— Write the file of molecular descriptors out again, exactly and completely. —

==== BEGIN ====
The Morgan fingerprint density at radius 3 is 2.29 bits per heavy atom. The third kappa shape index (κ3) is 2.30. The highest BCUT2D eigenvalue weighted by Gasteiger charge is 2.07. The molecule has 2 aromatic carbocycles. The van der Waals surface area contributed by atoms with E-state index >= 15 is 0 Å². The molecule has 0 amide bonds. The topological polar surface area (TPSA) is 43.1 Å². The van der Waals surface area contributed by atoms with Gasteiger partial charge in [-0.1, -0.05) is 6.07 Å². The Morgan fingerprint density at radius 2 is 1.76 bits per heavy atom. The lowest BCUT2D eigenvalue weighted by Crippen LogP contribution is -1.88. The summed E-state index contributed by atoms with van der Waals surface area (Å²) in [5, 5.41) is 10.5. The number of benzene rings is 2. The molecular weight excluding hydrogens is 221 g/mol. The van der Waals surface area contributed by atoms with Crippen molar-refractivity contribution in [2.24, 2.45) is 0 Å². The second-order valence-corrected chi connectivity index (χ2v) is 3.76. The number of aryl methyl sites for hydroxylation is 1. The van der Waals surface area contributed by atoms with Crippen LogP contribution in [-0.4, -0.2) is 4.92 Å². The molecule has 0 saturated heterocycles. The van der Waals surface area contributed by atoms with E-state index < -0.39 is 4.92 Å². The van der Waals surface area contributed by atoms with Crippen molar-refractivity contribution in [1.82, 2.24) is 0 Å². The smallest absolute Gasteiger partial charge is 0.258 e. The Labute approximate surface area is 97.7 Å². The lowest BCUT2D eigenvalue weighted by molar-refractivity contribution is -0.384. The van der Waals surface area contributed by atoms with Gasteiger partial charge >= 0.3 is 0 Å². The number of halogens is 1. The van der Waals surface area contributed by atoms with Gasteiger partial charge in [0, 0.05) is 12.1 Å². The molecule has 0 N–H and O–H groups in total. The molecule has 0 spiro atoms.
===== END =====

The Morgan fingerprint density at radius 3 is 2.29 bits per heavy atom. The third kappa shape index (κ3) is 2.30. The highest BCUT2D eigenvalue weighted by Gasteiger charge is 2.07. The molecule has 2 aromatic carbocycles. The van der Waals surface area contributed by atoms with E-state index >= 15 is 0 Å². The molecule has 0 amide bonds. The topological polar surface area (TPSA) is 43.1 Å². The van der Waals surface area contributed by atoms with Gasteiger partial charge in [-0.1, -0.05) is 6.07 Å². The Morgan fingerprint density at radius 2 is 1.76 bits per heavy atom. The lowest BCUT2D eigenvalue weighted by Crippen LogP contribution is -1.88. The summed E-state index contributed by atoms with van der Waals surface area (Å²) in [5, 5.41) is 10.5. The number of benzene rings is 2. The molecular weight excluding hydrogens is 221 g/mol. The van der Waals surface area contributed by atoms with Crippen molar-refractivity contribution in [2.24, 2.45) is 0 Å². The second-order valence-corrected chi connectivity index (χ2v) is 3.76. The number of aryl methyl sites for hydroxylation is 1. The van der Waals surface area contributed by atoms with Crippen LogP contribution in [-0.4, -0.2) is 4.92 Å². The molecule has 0 saturated heterocycles. The van der Waals surface area contributed by atoms with E-state index < -0.39 is 4.92 Å². The van der Waals surface area contributed by atoms with Crippen molar-refractivity contribution in [1.82, 2.24) is 0 Å². The smallest absolute Gasteiger partial charge is 0.258 e. The Labute approximate surface area is 97.7 Å². The lowest BCUT2D eigenvalue weighted by molar-refractivity contribution is -0.384. The van der Waals surface area contributed by atoms with Gasteiger partial charge >= 0.3 is 0 Å². The number of halogens is 1. The van der Waals surface area contributed by atoms with Gasteiger partial charge in [0, 0.05) is 12.1 Å². The molecule has 0 N–H and O–H groups in total. The molecule has 0 spiro atoms.